The report is available here on the NOSORH website. Stay tuned for more information on a webinar that will be held later this month to learn more about the resources and the report.
WEBINAR: Reducing Rural Opioid Overdoses: Lessons Learned from the Rural Opioid Overdose Reversal Grant Program (6-28-17)
by Beth Blevins
Through lay rescuer training and the distribution of lifesaving kits, Virginia is taking aim at opioid overdoses in the state. Now it is increasing its outreach into rural parts of the state through the Virginia State Office of Rural Health (VA SORH).
Between 1999 and 2013, the number of deaths from opioid overdoses in Virginia . “When we looked at the data we found that the opioid epidemic was hitting our bigger cities and our rural areas—especially in Appalachia (the southwestern part of the state) and the Shenandoah Valley,” said Michael Mallon, Assistant SORH Director at the VA SORH. In the Shenandoah Valley, the opioid epidemic is defined primarily by heroin and other illicit drugs, while in the Appalachia region, it’s prescription opioids, Mallon said.
The state’s project trains professionals and others (including family members of addicts) to recognize and respond to an opioid overdose with the administration of naloxone, a drug that can save lives if given in the first few minutes after an overdose. The lay rescuers who take the training also receive a kit that contains gloves and directions—but, until recently, no naloxone.
Mallon said that it has been difficult to provide naloxone both because its cost has in recent years (the cost of the injectable version has risen 600 percent), and because of existing state policy—prior to last November, obtaining it required a prescription from a physician. Since then, Mallon said, the Virginia Commissioner of Health has issued a statewide standing order declaring opioid overdoses a public health emergency, making it possible for anyone to go to a pharmacy to get it, with counseling on its use, from the pharmacist.
“But the cost issue hasn’t gone away,” Mallon said. So, he said, the VA SORH requested authorization to use its state funds for one year to buy naloxone for those who take its REVIVE! training. “We’re hoping we can use this as a catalyst to find someone else to fund it in the future,” he said.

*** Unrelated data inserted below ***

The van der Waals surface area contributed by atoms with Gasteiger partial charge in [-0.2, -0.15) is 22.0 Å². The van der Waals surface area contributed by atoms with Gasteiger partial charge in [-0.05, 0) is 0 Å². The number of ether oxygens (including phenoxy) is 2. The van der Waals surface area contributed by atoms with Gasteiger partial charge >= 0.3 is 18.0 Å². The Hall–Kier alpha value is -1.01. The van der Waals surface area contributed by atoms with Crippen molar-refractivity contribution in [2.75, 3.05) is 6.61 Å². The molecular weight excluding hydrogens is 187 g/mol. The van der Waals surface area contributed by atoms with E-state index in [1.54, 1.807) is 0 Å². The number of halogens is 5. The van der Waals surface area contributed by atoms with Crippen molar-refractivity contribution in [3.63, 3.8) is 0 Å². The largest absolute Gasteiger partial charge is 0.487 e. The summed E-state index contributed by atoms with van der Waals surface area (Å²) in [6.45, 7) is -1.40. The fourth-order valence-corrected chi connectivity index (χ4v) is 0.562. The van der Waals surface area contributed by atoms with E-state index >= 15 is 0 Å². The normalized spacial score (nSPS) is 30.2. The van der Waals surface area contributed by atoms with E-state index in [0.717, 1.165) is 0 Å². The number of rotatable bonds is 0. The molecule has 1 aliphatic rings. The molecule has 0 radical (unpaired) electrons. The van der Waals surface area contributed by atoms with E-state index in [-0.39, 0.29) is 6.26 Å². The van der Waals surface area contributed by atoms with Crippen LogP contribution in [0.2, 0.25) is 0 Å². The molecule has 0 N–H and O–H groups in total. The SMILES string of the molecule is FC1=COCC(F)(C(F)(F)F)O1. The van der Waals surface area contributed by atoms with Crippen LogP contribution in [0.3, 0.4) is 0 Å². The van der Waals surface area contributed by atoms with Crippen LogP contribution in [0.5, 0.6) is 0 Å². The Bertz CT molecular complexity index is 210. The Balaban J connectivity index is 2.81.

Even with this temporary funding, there is still some difficulty in providing the drug from a logistic standpoint, Mallon said. “A lot of states are allowed to find funding, buy naloxone, and distribute it,” he said. “In Virginia, nonprofits cannot access it directly, but still must get it from a pharmacy, and only the pharmacies can distribute it.” Fortunately, Mallon said, REVIVE! has found a mail-order pharmacy that offers discounts to government agencies for the nasal spray version of naloxone, and it can ship the drug directly to those who have received the trainings.
After July 1st, the VA SORH and its partners will be able to dispense naloxone directly to the lay rescuers at the trainings themselves because the Virginia General Assembly has passed a law allowing coalitions and nonprofits to dispense it. “This will provide another access point,” Mallon said.
“This has been an important and developing issue to curb the effects of the opioid epidemic,” Mallon added. “It’s a matter of reviewing the framework of policies, trainings, and partners in your state and piecing together a plan to increase access.”
The VA SORH is planning to offer 10 REVIVE! trainings in rural areas this year. Each session will train up to 25 lay rescuers, Mallon said.
“We believe addiction is a chronic disease, and one that is treatable,” Mallon said. “We have to do more to expand treatment and, while we figure out the methods to do that, we owe it to our citizens to do as much as we can to prevent overdose deaths. Naloxone doesn’t cure addiction, but it prevents people from dying.”